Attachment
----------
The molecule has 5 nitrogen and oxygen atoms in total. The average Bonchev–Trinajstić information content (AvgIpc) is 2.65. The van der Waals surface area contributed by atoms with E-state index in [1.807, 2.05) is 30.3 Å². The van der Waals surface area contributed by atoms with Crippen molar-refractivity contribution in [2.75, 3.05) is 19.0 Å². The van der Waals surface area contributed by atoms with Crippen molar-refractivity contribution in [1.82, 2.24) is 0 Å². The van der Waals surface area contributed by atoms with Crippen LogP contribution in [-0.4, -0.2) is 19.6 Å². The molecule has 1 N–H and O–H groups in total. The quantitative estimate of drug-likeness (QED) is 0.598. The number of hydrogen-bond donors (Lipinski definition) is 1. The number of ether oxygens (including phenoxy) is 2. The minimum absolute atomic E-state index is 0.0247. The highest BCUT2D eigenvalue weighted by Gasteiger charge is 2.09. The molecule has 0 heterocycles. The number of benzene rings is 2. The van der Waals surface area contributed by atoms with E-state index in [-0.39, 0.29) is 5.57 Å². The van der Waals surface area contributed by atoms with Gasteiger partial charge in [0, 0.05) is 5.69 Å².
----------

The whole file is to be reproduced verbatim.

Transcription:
The molecule has 5 nitrogen and oxygen atoms in total. The average Bonchev–Trinajstić information content (AvgIpc) is 2.65. The van der Waals surface area contributed by atoms with E-state index in [1.807, 2.05) is 30.3 Å². The van der Waals surface area contributed by atoms with Crippen molar-refractivity contribution in [2.75, 3.05) is 19.0 Å². The van der Waals surface area contributed by atoms with Crippen molar-refractivity contribution in [1.82, 2.24) is 0 Å². The van der Waals surface area contributed by atoms with Crippen LogP contribution in [-0.4, -0.2) is 19.6 Å². The molecule has 1 N–H and O–H groups in total. The quantitative estimate of drug-likeness (QED) is 0.598. The number of hydrogen-bond donors (Lipinski definition) is 1. The number of ether oxygens (including phenoxy) is 2. The minimum absolute atomic E-state index is 0.0247. The highest BCUT2D eigenvalue weighted by Gasteiger charge is 2.09. The molecule has 0 heterocycles. The number of benzene rings is 2. The van der Waals surface area contributed by atoms with E-state index in [-0.39, 0.29) is 5.57 Å². The van der Waals surface area contributed by atoms with Gasteiger partial charge in [0, 0.05) is 5.69 Å².